Her Majesty's Royal Coven by Juno Dawson (Reviewed by Shazzie)

 Book Review: Her Majesty’s Royal Coven by Juno Dawson

Buy Her Majesty’s Royal Coven here – U.S. | U.K. | International

Official Author Website


OFFICIAL AUTHOR BIO: Juno Dawson is the international bestselling author of Young Adult novels and non-fiction, including the bestselling CLEAN and THIS BOOK IS GAY, as well as a novelist, screenwriter, journalist, and a columnist for Attitude Magazine. Her writing has appeared in Glamour, Dazed, Grazia and the Guardian, and she and was chosen by Val McDermid as one of the ten most compelling LGBTQ+ writers working in the UK today.

OFFICIAL BOOK BLURB: Hidden among us is a secret coven of witches.
Know has Her Majesty’s Royal Coven,they protect crown and country from magical forces and otherworldly evil.
But their greatest enemy will come from within…
There are whisperings of a prophecy that will bring the coven to its knees, and four best friends are about to be caught at the centre.
Life as a modern witch was never simple … but now it’s about to get apocalyptic.


FORMAT/INFO: Her Majesty’s Royal Coven is the first book in the Her Majesty’s Royal Coven series. It is available in paperback, hardcover, ebook and audio formats via Harper Collins in the U.K. and by Penguin Random House in the U.S. from May 2021.

OVERVIEW/ANALYSIS: This is the first backlist book I’ve read in ages, and it only happened because I was foolish enough to express interest in the review copy of book two, THE SHADOW CABINET, which I received as a surprise. I like being spoiled, so I quickly picked this up so I could be responsible. I am glad that it was a positive read for me, because it’s the first multi-POV book I remember reading in a long time. I have been into a lot of adult fantasy lately, but haven’t read anything with a big, diverse cast like this one.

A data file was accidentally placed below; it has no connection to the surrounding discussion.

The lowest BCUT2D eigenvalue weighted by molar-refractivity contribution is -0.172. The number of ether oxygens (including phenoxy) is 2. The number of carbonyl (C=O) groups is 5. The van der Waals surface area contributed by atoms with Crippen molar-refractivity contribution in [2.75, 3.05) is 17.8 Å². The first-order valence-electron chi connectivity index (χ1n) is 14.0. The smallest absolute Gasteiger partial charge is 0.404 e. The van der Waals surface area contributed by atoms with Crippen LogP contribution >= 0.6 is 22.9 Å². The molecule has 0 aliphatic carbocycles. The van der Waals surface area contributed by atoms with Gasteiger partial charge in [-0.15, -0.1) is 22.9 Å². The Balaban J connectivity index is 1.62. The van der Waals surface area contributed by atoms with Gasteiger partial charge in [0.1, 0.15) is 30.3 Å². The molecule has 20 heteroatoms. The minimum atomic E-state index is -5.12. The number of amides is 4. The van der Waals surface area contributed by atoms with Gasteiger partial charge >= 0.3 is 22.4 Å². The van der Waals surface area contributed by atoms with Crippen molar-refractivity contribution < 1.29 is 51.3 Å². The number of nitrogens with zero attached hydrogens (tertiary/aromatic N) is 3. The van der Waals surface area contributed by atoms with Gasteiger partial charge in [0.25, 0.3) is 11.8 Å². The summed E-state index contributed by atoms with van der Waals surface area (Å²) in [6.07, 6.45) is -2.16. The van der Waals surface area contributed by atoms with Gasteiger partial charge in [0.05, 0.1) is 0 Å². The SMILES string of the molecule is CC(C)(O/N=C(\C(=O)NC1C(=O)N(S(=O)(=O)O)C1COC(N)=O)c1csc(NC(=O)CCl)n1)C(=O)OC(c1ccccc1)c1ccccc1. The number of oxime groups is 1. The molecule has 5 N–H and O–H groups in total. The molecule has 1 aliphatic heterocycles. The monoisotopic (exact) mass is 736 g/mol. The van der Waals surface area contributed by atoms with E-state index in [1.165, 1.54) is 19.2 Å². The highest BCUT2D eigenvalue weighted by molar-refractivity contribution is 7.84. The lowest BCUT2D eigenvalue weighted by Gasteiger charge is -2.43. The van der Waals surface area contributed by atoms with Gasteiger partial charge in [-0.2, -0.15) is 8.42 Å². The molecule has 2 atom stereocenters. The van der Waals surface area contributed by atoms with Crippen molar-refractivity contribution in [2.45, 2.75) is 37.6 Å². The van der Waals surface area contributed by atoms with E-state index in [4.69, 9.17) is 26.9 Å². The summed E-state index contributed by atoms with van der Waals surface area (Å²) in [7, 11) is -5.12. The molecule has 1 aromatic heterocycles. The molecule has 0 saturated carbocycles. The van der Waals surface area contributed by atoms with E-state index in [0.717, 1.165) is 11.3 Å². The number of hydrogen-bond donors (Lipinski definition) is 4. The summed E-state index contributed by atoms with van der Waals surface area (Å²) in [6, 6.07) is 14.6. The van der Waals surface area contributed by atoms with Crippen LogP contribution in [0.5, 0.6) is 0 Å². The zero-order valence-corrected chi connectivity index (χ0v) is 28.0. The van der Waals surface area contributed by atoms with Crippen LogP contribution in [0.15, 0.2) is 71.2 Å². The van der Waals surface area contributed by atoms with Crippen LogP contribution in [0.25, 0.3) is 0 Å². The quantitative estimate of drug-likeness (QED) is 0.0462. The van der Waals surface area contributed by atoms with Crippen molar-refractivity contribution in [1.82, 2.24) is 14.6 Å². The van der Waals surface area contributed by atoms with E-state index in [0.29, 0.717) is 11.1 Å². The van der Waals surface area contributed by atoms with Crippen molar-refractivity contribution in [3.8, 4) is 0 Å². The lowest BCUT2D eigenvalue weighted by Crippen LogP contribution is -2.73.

This is an urban fantasy that contains biblically inspired paranormal forces. The premise is that there are secret undercover witch covens, and this book focuses on the one in the UK, Her Majesty’s Royal Coven (HMRC), that dates back to Anne Boleyn. It starts in a treehouse, with a scene that occurred twenty five years ago, that introduces readers to the cast of characters being inducted into the coven. It instantly gripped me, and invoked 90’s nostalgia due to the references they made.
The rest of the story picks up in the present, with them being adults, with them being middle aged women, who have all chosen different paths in life. Some of them still serve the crown in some capacities, and the rest of them have drifted away to make a different life for themselves. Now, this is a time of peace and quiet following what seemed to be a big war/conflict, some details of which are slowly revealed over the story, and I have a feeling that there will be more to learn in the coming books. Until, one of them discovers a terrifying prophecy that leads them to arrest a teenager, Theo, in hopes of preventing the oracles’ vision from coming true.